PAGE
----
- The number of men who discontinued from the study was relatively low (17.5%)
- Overall, ADRs were associated with treatment discontinuation in 31 patients
- No cases of prostate cancer were observed with TU treatment
- Hematocrit levels increased slightly from a baseline level of 42.8 ± 6.6% to 44.5 ± 6.1% after the last TU injection (Visit 5; p <0.0001) but remained below 50% (the recommended limit for testosterone treatment in men with androgen deficiency)2
- Adverse cardiac events were reported in seven patients, all of whom had preexisting cardiovascular impairment
- Changes in the worldwide diagnosis and treatment of testosterone deficiency between 2006 and 2010
- The majority of physicians surveyed (82%) would regularly use laboratory measurements of total testosterone to diagnose testosterone deficiency
- Physicians consider the main symptoms of testosterone deficiency to be erectile dysfunction, lack of libido, fatigue, loss of power, depression, weight gain and loss of hair/reduced body hair
- There was an increased awareness among physicians of depression and weight gain as clinical symptoms of low testosterone
- For 70% of the physicians surveyed, the severity of the symptoms experienced was considered a more significant reason to start testosterone treatment than the laboratory value of testosterone
- In 2010, significantly more physicians expressed concern about the adverse effects of testosterone treatment compared with 2006 (78% vs 54%)
- Eleven percent of patients eligible for testosterone therapy did not receive treatment due to these concerns
- The proportion of patients diagnosed with erectile dysfunction who have testosterone deficiency ranged from 41% to 63% depending on the country
- These patients were more likely in 2010 to be treated with phosphodiesterase type 5 (PDE5) inhibitor monotherapy or testosterone plus PDE5 inhibitors than in 2006.
- Efficacy and safety of long-acting testosterone undecanoate in men with hypogonadism in daily clinical practice
- Mean trough serum total T increased from 9.6 nmol/L at baseline to 17.3 nmol/L before the fifth injection (p<0.0001)
- The proportion of patients with a high/very high libido increased from 10% at baseline to 61% at injection 5 (overall p<0.0001)
- Significant improvements over each injection interval were seen in the overall levels of vigor/vitality, mood and ability to concentrate (p<0.0001 for each)
- The proportion of patients reporting moderate, severe or extremely severe ED was significantly decreased from baseline at the time of the fifth TU injection, from 65% to 19% (p<0.0001)
- Statistically significant reduction in waist circumference (Figure 1)
- Adverse drug reactions related to TU therapy were rare (5.8%).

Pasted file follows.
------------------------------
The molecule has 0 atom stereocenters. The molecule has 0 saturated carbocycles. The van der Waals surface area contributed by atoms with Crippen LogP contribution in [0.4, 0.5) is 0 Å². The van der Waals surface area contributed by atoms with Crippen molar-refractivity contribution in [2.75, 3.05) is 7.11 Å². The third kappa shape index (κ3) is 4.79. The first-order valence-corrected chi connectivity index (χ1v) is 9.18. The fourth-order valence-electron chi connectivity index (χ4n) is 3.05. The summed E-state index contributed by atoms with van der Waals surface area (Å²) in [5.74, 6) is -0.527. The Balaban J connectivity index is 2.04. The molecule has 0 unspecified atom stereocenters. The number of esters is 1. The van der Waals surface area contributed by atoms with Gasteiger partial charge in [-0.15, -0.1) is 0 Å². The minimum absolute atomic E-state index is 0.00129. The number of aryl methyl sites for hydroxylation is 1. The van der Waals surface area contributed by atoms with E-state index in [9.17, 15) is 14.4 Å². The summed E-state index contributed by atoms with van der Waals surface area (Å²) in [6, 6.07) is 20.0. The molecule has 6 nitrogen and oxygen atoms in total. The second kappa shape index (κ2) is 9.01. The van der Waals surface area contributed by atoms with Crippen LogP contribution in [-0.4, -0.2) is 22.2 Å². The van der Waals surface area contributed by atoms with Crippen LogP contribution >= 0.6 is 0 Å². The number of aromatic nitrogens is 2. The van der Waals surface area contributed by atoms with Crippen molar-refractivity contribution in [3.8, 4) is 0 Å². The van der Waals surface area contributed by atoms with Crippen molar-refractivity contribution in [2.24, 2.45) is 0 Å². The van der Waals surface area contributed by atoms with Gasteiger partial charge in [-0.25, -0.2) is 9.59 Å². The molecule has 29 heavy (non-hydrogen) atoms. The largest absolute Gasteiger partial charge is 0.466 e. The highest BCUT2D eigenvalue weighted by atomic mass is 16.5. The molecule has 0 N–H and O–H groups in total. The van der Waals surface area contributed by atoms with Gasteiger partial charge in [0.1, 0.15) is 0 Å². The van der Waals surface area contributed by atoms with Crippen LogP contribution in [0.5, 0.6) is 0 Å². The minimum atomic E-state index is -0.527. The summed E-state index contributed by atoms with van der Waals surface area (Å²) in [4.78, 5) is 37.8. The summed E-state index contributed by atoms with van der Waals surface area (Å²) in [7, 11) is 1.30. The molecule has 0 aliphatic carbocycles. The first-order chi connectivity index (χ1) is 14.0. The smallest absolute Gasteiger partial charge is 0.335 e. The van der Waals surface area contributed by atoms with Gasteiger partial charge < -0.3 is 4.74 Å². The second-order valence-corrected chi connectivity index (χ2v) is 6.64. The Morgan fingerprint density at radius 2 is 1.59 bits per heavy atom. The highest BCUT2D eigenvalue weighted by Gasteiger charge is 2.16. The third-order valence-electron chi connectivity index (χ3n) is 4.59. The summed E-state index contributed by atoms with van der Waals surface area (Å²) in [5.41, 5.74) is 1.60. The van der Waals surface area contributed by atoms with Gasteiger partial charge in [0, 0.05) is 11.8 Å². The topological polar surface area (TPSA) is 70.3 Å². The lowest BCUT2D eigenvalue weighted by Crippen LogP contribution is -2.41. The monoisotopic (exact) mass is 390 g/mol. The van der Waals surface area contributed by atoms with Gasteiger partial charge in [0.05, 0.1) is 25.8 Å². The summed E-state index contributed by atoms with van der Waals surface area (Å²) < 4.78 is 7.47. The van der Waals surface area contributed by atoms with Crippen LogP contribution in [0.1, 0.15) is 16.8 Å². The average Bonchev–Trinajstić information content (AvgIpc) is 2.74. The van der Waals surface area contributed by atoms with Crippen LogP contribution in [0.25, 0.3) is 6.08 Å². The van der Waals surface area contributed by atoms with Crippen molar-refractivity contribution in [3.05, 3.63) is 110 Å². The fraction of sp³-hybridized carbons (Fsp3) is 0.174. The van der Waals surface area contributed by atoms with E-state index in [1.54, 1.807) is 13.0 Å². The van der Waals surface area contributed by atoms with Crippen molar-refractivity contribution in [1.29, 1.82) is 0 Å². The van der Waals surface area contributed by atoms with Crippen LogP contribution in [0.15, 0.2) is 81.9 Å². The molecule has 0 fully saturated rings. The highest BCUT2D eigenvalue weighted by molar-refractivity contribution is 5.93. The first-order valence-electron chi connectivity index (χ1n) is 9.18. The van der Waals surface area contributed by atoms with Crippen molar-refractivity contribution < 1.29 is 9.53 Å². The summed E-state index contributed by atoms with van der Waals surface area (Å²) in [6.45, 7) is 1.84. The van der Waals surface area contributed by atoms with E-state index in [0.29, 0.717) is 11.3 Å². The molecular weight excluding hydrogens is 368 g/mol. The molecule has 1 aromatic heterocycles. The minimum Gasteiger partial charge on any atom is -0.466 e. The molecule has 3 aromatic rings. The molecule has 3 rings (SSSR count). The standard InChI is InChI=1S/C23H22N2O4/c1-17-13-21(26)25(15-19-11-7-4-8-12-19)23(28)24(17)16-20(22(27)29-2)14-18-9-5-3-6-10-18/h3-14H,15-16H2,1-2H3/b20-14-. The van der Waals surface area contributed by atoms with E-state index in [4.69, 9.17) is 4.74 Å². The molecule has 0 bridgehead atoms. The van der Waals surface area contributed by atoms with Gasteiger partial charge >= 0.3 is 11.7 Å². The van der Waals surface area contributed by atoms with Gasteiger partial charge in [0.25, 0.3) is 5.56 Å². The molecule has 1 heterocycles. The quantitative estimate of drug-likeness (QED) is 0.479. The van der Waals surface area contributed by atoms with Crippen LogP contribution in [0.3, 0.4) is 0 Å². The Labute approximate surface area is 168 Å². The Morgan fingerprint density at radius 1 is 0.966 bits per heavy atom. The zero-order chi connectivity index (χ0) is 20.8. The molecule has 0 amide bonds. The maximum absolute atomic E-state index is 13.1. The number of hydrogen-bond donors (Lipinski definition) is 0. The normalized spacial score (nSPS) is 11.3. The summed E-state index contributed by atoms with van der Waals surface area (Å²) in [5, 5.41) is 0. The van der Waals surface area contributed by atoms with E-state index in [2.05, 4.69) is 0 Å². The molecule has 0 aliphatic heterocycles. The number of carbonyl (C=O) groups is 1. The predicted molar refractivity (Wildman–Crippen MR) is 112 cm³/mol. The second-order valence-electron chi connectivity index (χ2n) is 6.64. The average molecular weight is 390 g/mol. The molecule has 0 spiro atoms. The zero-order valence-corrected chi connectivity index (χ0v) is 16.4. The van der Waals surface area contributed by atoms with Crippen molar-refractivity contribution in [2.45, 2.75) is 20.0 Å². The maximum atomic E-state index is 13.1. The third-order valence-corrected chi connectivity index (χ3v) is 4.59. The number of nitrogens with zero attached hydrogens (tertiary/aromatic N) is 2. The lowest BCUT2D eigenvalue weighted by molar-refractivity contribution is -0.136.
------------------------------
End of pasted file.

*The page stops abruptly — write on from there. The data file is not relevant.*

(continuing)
- Effects of long-acting testosterone undecanoate on quality of life in Asian men with testosterone deficiency syndrome
- Serum total testosterone increased from 8.9 nmol/L (256.5 ng/dL) at baseline to 23.7 nmol/L (683.0 ng/dL) at week 48 in the testosterone group (p<0.001) and from 9.1 nmol/L (262.3 ng/dL) to 11.2 nmol/L (322.8) ng/dL in the placebo group (p<0.001; between group difference p<0.001)
- At week 48 unadjusted quality of life scores of men in the testosterone treatment group improved significantly in five out of the eight domains on the Short-Form-12 survey
- Physical health composite scores improved 4.0 points in the treatment group compared to 0.8 points in the placebo group (F=3.652, p=0.027)
- Mental health composite scores improved 4.4 points in the treatment group compared to 1.0 point in the placebo group (F=4.514, p=0.018)
- After adjusting for baseline differences, significant improvement was observed in vitality and social functioning domains and mental health composite scores, but not in physical health composite scores
- No significant adverse events were observed.
- Effects of long-term long-acting testosterone undecanoate on bone mineral density in men with late-onset hypogonadism and metabolic syndrome
- Bone mineral density (BMD) improved significantly (by approximately 5% per year) in men treated with testosterone undecanoate for 36 months, but there was no improvement in BMD in the control group
- At 36 months:
- Lumbar BMD was 1.053±0.145 g/cm2 in the testosterone replacement therapy (TRT) group versus 0.866±0.109 g/cm2 in controls (p<0.002 vs testosterone undecanoate)
- Femoral BMD was 0.989±0.109 g/cm2 versus 0.823±0.126 g/cm2 in controls (p<0.003 vs testosterone undecanoate)
- There was a direct correlation between change in total testosterone levels and change in BMD at the lumbar site (r2 = 0.66, p<0.0001) and femoral site (r2 = 0.52, p<0.0001)
- There was a significant reduction in high-sensitivity C-reactive protein (hs-CRP) levels in the TRT, but not the untreated control, group after 12, 24 and 36 months
- No relationship between improvement in BMD and estradiol levels was observed
- No serious testosterone undecanoate-related adverse events were reported.
- Data strongly suggests a relationship between testosterone deficiency and frailty in elderly men
The relationship between testosterone deficiency and frailty in elderly men This review aimed to discuss the relationship between low testosterone level and frailty in elderly men and to evaluate the data which show that treatment of frail hypgonadal men with testosterone replacement therapy (TRT) improves physical functioning and reduces some common risk factors for cardiovascular disease.1